More Americans say they believe in life after death than say they believe in God, and there is a fundamental divide over how Americans conceive of the nature of resurrection and life after death. Liberal believers hold either to the immortality of the soul or, at best, a spiritual resurrection, but others, including Christian evangelicals and Orthodox Jews, insist on a bodily resurrection. Indeed, Segal suggests, the “distinct line” that divides conservative believers from liberal ones is “the big story in American religion at the beginning of the twenty-first century.” It seems clear that he intends his book to address this divide and its practical implications, not the least of which are social and political.
Segal finds the story of the afterlife in Egyptian history particularly telling, because there is a clear record of change and development. Initially, it was only the pharaoh who was believed to be blessed with immortality, but over the centuries, as social circumstances changed, more and more people were included in the Egyptian vision of the afterlife. Segal takes this as vivid support for his thesis that views of the afterlife invariably mirror the values of the society producing them. Another interesting example is the difference between the social contexts where belief in immortality of the individual soul thrived as opposed to the social contexts where belief in bodily resurrection was dominant. “Immortality is the ideology of the rich” contends Segal, because it “valorized their intellectual pursuits.” Belief in resurrection, by contrast, flourished in a context of persecution and deprivation, appealing particularly to activist groups by giving martyrdom a transcendent justification.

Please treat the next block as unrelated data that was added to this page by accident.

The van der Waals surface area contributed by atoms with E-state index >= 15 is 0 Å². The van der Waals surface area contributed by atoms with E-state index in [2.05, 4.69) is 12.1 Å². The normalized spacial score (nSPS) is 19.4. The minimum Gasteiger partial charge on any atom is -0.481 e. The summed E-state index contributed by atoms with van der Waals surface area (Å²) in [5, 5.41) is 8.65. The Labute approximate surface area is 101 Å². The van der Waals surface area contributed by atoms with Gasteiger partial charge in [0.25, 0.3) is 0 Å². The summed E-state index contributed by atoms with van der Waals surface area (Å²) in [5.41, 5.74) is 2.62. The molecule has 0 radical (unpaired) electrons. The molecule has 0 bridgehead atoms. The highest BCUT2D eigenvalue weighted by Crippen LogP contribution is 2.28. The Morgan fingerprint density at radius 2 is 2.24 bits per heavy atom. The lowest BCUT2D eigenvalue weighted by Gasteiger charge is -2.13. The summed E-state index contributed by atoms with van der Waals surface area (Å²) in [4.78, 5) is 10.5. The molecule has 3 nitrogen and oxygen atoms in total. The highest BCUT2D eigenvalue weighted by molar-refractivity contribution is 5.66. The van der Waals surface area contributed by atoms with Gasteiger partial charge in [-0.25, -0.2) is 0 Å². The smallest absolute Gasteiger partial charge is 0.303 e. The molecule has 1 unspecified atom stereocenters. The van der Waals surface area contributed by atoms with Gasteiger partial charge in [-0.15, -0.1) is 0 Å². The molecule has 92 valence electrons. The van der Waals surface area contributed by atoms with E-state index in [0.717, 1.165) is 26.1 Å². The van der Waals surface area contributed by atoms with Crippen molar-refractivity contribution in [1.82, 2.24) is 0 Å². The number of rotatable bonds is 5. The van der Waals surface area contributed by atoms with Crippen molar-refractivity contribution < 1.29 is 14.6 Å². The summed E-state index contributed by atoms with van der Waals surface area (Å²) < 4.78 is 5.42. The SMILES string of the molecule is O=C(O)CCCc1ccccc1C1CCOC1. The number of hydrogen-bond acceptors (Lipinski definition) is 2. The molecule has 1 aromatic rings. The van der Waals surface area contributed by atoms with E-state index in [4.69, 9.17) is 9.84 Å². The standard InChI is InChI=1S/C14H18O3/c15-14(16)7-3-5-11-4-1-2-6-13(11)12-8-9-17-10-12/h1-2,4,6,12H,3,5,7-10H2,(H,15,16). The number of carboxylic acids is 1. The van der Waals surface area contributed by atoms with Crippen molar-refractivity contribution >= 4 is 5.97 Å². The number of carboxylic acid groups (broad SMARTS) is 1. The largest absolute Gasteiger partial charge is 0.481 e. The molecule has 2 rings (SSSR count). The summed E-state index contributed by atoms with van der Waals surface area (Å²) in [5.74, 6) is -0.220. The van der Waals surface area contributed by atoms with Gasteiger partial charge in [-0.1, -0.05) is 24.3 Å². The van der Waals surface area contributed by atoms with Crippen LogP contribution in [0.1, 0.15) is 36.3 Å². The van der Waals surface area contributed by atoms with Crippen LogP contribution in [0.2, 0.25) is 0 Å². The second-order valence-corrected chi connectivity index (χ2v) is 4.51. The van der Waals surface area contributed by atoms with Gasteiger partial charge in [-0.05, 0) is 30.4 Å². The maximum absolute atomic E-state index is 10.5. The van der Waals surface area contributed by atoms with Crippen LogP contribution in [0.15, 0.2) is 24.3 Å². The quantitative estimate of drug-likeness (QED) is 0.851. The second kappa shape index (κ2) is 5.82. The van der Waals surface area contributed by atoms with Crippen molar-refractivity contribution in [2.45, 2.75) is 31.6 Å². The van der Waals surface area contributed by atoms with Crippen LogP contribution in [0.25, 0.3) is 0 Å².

Segal thinks it likely that the notion of resurrection was originally a Zoroastrian idea, but he is cautious in his judgments about how different religions influenced each other (because of difficulties in dating various documents), and he suspects that there was cross-fertilization among Zoroastrianism, Judaism, and Christianity. Jewish adaptation of the idea of resurrection took distinctive shape as a tool to explain the martyrdom of righteous persons: “The doctrine of judgment and rewards and punishments in the afterlife was first articulated because it was necessary that the doctrine develop to help people understand the implications of their faith. Wherever the idea comes from, it was tailored to Jewish sensibilities by the time it appeared in Jewish culture.”